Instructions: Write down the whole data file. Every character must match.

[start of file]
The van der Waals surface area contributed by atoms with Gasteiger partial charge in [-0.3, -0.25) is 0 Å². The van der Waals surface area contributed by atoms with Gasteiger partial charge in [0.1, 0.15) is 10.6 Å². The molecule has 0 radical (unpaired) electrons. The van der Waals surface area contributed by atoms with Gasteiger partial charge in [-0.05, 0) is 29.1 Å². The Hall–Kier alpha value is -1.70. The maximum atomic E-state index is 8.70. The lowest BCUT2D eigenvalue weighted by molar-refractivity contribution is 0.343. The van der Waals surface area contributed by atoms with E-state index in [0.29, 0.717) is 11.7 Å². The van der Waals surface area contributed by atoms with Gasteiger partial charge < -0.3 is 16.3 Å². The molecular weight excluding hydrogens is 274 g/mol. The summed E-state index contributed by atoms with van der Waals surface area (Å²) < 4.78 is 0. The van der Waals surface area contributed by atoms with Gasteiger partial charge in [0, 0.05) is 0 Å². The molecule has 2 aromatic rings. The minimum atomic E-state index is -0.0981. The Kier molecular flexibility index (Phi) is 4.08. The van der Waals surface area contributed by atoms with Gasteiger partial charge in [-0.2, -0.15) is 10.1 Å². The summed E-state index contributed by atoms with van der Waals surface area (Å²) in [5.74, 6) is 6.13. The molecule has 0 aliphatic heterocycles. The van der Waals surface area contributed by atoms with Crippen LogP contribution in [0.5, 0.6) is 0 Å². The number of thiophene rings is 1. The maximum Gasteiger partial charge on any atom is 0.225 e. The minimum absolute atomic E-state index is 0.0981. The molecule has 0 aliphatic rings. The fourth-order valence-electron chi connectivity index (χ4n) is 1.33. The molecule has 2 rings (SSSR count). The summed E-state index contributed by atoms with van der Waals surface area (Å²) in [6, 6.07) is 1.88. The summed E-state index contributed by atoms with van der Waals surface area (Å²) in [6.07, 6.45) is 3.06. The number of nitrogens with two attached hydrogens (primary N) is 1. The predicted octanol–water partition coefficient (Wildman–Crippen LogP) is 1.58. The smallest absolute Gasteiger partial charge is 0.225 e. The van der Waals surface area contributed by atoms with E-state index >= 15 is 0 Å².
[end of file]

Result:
The van der Waals surface area contributed by atoms with Gasteiger partial charge in [-0.3, -0.25) is 0 Å². The van der Waals surface area contributed by atoms with Gasteiger partial charge in [0.1, 0.15) is 10.6 Å². The molecule has 0 radical (unpaired) electrons. The van der Waals surface area contributed by atoms with Gasteiger partial charge in [-0.05, 0) is 29.1 Å². The Hall–Kier alpha value is -1.70. The maximum atomic E-state index is 8.70. The lowest BCUT2D eigenvalue weighted by molar-refractivity contribution is 0.343. The van der Waals surface area contributed by atoms with E-state index in [0.29, 0.717) is 11.7 Å². The van der Waals surface area contributed by atoms with Gasteiger partial charge < -0.3 is 16.3 Å². The molecular weight excluding hydrogens is 274 g/mol. The summed E-state index contributed by atoms with van der Waals surface area (Å²) < 4.78 is 0. The van der Waals surface area contributed by atoms with Gasteiger partial charge in [0, 0.05) is 0 Å². The molecule has 2 aromatic rings. The minimum atomic E-state index is -0.0981. The Kier molecular flexibility index (Phi) is 4.08. The van der Waals surface area contributed by atoms with Gasteiger partial charge in [-0.2, -0.15) is 10.1 Å². The summed E-state index contributed by atoms with van der Waals surface area (Å²) in [5.74, 6) is 6.13. The molecule has 0 aliphatic heterocycles. The van der Waals surface area contributed by atoms with Crippen LogP contribution in [0.5, 0.6) is 0 Å². The number of thiophene rings is 1. The maximum Gasteiger partial charge on any atom is 0.225 e. The minimum absolute atomic E-state index is 0.0981. The molecule has 0 aliphatic rings. The fourth-order valence-electron chi connectivity index (χ4n) is 1.33. The molecule has 2 rings (SSSR count). The summed E-state index contributed by atoms with van der Waals surface area (Å²) in [6, 6.07) is 1.88. The summed E-state index contributed by atoms with van der Waals surface area (Å²) in [6.07, 6.45) is 3.06. The number of nitrogens with two attached hydrogens (primary N) is 1. The predicted octanol–water partition coefficient (Wildman–Crippen LogP) is 1.58. The smallest absolute Gasteiger partial charge is 0.225 e. The van der Waals surface area contributed by atoms with E-state index >= 15 is 0 Å².